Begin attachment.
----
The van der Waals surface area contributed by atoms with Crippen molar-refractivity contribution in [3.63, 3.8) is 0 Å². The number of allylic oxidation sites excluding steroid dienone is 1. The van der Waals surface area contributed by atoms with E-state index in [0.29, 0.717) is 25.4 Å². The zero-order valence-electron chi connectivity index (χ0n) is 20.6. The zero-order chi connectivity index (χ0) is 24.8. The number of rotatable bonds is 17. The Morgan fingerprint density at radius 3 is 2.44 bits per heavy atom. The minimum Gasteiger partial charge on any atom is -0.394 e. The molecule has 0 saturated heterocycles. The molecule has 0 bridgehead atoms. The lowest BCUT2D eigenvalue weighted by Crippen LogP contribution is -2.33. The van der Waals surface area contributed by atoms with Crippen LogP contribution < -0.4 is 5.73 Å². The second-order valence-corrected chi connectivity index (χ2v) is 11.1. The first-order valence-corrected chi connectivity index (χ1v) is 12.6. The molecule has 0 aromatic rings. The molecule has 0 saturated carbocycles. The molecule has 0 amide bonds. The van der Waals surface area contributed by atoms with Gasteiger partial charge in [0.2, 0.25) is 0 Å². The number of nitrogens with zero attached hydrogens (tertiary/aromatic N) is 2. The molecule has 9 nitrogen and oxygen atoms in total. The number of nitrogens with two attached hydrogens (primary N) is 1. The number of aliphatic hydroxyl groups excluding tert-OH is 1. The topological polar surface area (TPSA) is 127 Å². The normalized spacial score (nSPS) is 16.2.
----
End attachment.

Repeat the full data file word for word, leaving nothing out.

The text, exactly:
The van der Waals surface area contributed by atoms with Crippen molar-refractivity contribution in [3.63, 3.8) is 0 Å². The number of allylic oxidation sites excluding steroid dienone is 1. The van der Waals surface area contributed by atoms with E-state index in [0.29, 0.717) is 25.4 Å². The zero-order valence-electron chi connectivity index (χ0n) is 20.6. The zero-order chi connectivity index (χ0) is 24.8. The number of rotatable bonds is 17. The Morgan fingerprint density at radius 3 is 2.44 bits per heavy atom. The minimum Gasteiger partial charge on any atom is -0.394 e. The molecule has 0 saturated heterocycles. The molecule has 0 bridgehead atoms. The lowest BCUT2D eigenvalue weighted by Crippen LogP contribution is -2.33. The van der Waals surface area contributed by atoms with Crippen LogP contribution < -0.4 is 5.73 Å². The second-order valence-corrected chi connectivity index (χ2v) is 11.1. The first-order valence-corrected chi connectivity index (χ1v) is 12.6. The molecule has 0 aromatic rings. The molecule has 0 saturated carbocycles. The molecule has 0 amide bonds. The van der Waals surface area contributed by atoms with Gasteiger partial charge in [0.2, 0.25) is 0 Å². The number of nitrogens with zero attached hydrogens (tertiary/aromatic N) is 2. The molecule has 9 nitrogen and oxygen atoms in total. The number of nitrogens with two attached hydrogens (primary N) is 1. The number of aliphatic hydroxyl groups excluding tert-OH is 1. The topological polar surface area (TPSA) is 127 Å². The normalized spacial score (nSPS) is 16.2.